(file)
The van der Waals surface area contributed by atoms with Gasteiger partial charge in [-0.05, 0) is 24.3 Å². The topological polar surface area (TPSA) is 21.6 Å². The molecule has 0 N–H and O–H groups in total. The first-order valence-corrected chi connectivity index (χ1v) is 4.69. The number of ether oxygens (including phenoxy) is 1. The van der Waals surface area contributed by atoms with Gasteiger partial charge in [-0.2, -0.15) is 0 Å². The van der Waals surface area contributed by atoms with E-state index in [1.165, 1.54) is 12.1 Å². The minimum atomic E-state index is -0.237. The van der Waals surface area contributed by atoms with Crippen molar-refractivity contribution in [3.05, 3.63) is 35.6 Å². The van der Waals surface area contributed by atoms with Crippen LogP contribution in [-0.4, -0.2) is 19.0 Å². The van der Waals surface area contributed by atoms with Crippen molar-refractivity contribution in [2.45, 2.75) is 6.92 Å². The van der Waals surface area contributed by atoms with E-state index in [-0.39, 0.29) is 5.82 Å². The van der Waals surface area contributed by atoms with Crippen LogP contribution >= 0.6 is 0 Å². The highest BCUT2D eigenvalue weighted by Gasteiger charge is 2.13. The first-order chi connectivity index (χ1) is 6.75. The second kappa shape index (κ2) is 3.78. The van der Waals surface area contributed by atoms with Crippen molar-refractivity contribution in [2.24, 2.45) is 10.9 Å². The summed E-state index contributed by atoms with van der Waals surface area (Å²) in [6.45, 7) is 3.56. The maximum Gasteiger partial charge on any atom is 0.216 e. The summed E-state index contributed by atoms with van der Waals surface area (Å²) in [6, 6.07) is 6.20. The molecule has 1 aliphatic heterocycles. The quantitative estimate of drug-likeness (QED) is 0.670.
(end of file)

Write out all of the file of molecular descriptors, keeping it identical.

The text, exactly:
The van der Waals surface area contributed by atoms with Gasteiger partial charge in [-0.05, 0) is 24.3 Å². The topological polar surface area (TPSA) is 21.6 Å². The molecule has 0 N–H and O–H groups in total. The first-order valence-corrected chi connectivity index (χ1v) is 4.69. The number of ether oxygens (including phenoxy) is 1. The van der Waals surface area contributed by atoms with Gasteiger partial charge in [-0.2, -0.15) is 0 Å². The van der Waals surface area contributed by atoms with E-state index in [1.165, 1.54) is 12.1 Å². The minimum atomic E-state index is -0.237. The van der Waals surface area contributed by atoms with Crippen molar-refractivity contribution in [3.05, 3.63) is 35.6 Å². The van der Waals surface area contributed by atoms with Crippen LogP contribution in [-0.4, -0.2) is 19.0 Å². The van der Waals surface area contributed by atoms with Crippen molar-refractivity contribution in [2.45, 2.75) is 6.92 Å². The van der Waals surface area contributed by atoms with E-state index in [-0.39, 0.29) is 5.82 Å². The van der Waals surface area contributed by atoms with Crippen LogP contribution >= 0.6 is 0 Å². The highest BCUT2D eigenvalue weighted by Gasteiger charge is 2.13. The first-order chi connectivity index (χ1) is 6.75. The second kappa shape index (κ2) is 3.78. The van der Waals surface area contributed by atoms with Crippen molar-refractivity contribution in [2.24, 2.45) is 10.9 Å². The summed E-state index contributed by atoms with van der Waals surface area (Å²) in [6.45, 7) is 3.56. The maximum Gasteiger partial charge on any atom is 0.216 e. The summed E-state index contributed by atoms with van der Waals surface area (Å²) in [6, 6.07) is 6.20. The molecule has 1 aliphatic heterocycles. The quantitative estimate of drug-likeness (QED) is 0.670.